You, too, can flip a start-up (if you've got 7 years)

It takes a long time to build a solid, robust business--at least seven years, suggests the data.

Those who joined the technology industry in the 1990s can be forgiven for believing that dramatic wealth for paltry effort is the norm.

For everyone else, it's worth being reminded of something that Trevor Loy, a partner with venture capital firm Flywheel Ventures, said in recent congressional testimony:

We expect to hold a typical venture capital investment for 5-10 years, often longer and, since the technology bubble burst, rarely much less.

Unfortunately, Loy is not alone. In fact, as Tim McAdam and Jim Tybur of Trinity Ventures told me over breakfast Thursday morning, 20 years of National Venture Capital Association data (PDF) suggests that very few companies grow to $100 million in revenue in fewer than seven years.

This chart shows the value and age characteristics of venture-backed IPOs from 1980 to 2008. National Venture Capital Association

If you're looking to flip your Web 2.0 start-up that sells fashion accessory widgets, this will come as bad news. But for those open-source entrepreneurs who are dismayed that they're only at $50 million or so after a few years in business, take heart: that's the way it's supposed to be.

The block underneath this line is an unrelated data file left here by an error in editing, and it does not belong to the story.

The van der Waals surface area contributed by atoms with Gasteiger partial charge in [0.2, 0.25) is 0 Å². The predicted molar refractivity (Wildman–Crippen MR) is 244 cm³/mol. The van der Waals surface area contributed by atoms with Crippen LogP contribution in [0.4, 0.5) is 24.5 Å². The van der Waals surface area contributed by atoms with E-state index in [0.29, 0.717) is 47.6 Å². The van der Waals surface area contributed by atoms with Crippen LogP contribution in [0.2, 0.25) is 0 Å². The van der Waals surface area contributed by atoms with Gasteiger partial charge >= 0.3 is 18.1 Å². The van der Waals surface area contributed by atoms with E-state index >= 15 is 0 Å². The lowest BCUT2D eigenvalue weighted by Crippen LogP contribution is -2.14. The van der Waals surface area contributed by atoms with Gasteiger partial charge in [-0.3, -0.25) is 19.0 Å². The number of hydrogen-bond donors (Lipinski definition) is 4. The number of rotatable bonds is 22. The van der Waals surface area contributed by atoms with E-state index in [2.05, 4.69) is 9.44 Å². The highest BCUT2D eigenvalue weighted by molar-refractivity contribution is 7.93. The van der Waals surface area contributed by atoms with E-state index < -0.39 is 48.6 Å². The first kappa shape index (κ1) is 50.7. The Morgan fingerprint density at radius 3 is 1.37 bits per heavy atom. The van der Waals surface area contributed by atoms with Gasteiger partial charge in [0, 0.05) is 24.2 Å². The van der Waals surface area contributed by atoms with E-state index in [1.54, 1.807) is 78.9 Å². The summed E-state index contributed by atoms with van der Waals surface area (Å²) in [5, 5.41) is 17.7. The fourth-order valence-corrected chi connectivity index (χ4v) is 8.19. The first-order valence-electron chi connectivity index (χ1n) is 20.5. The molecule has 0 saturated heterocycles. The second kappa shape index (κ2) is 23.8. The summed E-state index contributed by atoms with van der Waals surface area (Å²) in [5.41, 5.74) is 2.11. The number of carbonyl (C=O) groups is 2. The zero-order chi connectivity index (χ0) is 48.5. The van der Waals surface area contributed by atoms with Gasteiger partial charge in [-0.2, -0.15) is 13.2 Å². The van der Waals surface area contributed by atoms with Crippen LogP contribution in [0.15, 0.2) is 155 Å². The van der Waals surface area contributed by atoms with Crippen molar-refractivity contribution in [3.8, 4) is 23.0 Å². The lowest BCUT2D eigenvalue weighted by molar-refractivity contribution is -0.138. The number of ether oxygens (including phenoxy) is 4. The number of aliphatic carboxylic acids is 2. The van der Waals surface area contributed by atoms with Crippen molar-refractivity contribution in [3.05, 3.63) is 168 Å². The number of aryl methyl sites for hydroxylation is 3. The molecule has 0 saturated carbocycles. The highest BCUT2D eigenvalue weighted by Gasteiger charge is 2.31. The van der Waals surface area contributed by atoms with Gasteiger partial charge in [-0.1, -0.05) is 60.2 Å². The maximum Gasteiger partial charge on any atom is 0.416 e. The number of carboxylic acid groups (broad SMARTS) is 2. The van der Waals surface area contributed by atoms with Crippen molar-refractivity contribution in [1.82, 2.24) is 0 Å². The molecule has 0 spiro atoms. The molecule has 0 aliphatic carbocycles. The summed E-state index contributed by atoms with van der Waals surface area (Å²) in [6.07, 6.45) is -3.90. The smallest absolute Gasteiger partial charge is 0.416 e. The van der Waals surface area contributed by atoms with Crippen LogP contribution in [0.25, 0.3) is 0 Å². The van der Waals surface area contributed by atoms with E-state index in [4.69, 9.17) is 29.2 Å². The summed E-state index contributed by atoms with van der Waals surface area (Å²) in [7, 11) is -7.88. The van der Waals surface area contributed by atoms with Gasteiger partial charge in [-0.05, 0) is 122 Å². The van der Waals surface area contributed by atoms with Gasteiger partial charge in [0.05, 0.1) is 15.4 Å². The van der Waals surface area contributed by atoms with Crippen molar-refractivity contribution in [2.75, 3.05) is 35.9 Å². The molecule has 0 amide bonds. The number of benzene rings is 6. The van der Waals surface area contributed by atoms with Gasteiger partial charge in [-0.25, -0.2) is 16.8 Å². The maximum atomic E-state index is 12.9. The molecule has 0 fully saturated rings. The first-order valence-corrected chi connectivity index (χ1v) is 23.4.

It's supposed to take years to grow a solid business. Sure, Salesforce.com hit $1 billion in revenues after just 10 years in business, and $100 million in its first 5. Google made it to $100 million even faster.

But those are anomalies, as all the data suggests. Red Hat, MySQL, and other leading open-source businesses took at least 7 years to ripen financially. They were built for profitability, which should be the focus of every open-source entrepreneur. We're growing businesses, not hype and fan clubs.


Follow me on Twitter @mjasay. Please note that if someone offers you $1 billion for your company that is still pre-revenue, disregard all advice above. Just take it.

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About the author

    Matt Asay is chief operating officer at Canonical, the company behind the Ubuntu Linux operating system. Prior to Canonical, Matt was general manager of the Americas division and vice president of business development at Alfresco, an open-source applications company. Matt brings a decade of in-the-trenches open-source business and legal experience to The Open Road, with an emphasis on emerging open-source business strategies and opportunities. He is a member of the CNET Blog Network and is not an employee of CNET. You can follow Matt on Twitter @mjasay.

     

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